Cell Phones and Search Warrants
If you are arrested by the police and charged with a criminal offense, you have certain rights. Most of us are familiar with the traditional Miranda warnings of your rights to remain silent and speak with an attorney. But you also have a right under the Fourth Amendment to be free from “unreasonable searches and seizures.” This means police generally cannot search your property without first obtaining a warrant from a judge.
Despite the Fourth Amendment, however, the courts typically allow police to search your personal and immediate surroundings when they arrest you. Ostensibly this is to ensure you are not carrying any dangerous weapons or attempting to destroy evidence. These types of “warrantless searches incident to a lawful arrest” have been permitted by the U.S. Supreme Court for over a century.
Supreme Court Says Warrants Are Necessary (In Most Cases)
But there are still limits to these types of searches. The Supreme Court announced an important restriction in June 2014, when the justices unanimously held that police had to obtain a warrant before searching the “digital content” stored on a suspect’s cell phone. While police may seize the physical phone as part of an arrest, they cannot demand a suspect “unlock” the phone or conduct a search of the phone’s encrypted contents without a warrant.
Chief Justice John G. Roberts, Jr., writing for the Court, noted cell phones are essentially “minicomputers that also happen to have the capacity to be used as a telephone.” Today’s smart phones contain “a cache of sensitive personal information,” the chief justice said, which in many cases could “expose to the government far more than the most exhaustive search of a [criminal suspect’s] house.” Given this reality, the chief justice said it was important for the courts to treat cell phones differently than other property that might be seized during an arrest.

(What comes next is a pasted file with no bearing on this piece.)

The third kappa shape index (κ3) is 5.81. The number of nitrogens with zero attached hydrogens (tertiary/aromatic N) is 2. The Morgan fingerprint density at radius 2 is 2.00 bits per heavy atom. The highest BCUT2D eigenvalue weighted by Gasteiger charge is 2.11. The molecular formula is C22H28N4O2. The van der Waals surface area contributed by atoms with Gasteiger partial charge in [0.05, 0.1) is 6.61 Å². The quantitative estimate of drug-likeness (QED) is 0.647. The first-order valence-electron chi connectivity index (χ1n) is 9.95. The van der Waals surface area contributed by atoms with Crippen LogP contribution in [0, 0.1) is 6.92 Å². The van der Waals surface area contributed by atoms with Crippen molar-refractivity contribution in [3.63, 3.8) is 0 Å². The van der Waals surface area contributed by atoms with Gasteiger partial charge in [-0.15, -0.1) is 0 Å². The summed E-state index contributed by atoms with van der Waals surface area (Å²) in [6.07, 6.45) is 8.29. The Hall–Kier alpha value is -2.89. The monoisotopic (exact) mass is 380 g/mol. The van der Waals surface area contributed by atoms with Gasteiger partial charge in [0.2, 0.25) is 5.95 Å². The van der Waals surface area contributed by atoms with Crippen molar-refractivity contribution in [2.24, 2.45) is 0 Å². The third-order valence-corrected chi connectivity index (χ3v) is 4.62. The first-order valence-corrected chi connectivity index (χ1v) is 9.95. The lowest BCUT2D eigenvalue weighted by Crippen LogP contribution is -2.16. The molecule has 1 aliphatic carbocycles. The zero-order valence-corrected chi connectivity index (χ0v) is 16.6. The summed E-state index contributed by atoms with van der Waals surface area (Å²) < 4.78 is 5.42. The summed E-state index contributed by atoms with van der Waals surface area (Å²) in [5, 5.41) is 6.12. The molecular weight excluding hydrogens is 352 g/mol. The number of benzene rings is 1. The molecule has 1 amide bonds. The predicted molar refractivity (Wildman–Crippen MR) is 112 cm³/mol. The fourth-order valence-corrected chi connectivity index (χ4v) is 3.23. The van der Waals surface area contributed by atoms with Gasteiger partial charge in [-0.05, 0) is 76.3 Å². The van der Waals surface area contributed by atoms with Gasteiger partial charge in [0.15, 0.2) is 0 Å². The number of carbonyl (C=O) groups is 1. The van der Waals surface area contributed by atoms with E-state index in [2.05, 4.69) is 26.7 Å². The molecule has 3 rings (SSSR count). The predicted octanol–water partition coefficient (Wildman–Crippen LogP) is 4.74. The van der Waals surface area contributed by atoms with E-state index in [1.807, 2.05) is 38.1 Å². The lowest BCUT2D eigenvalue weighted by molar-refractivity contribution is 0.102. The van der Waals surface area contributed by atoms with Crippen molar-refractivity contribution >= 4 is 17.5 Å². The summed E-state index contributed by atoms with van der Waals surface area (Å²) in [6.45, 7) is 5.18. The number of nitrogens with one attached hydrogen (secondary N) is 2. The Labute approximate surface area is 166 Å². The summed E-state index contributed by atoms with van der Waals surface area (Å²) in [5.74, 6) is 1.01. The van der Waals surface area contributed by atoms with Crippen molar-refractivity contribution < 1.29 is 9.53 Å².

The Supreme Court did say there may be limited circumstances where an “emergency” could justify a warrantless search of a cell phone—for example, if law enforcement had legitimate reason to believe there was imminent danger that someone might try to erase data from the cell phone. The court also said police may be allowed to “disable a phone’s automatic-lock feature in order to prevent the phone from locking and encrypting data.” But police could not compel a suspect to unlock an already locked phone without a court order.
It should also be noted that a suspect does not have any Fourth Amendment privacy rights in a third party’s cell phone. In several cases decided since the Supreme Court’s 2014 decision, trial judges have said that if a suspect communicates with someone else, the other person’s cell phone may be searched without a warrant. For example, last year a Texas appeals court ruled police did not need a warrant to search a murder victim’s cell phone, despite the defendant’s claim that “he had an expectation of privacy in the text messages he exchanged with” the deceased.
Contact an Allen Criminal Defense Attorney Right Away
If you are facing arrest on any type of criminal charge, you must remember that you are not obligated to give law enforcement permission to search any of your personal effects, including your cell phone. If you have any concerns or doubts about your rights, it is important to contact a Frisco theft lawyer as soon as possible. Contact the offices of Rosenthal & Wadas, if you need to speak to a Collin County criminal defense attorney immediately.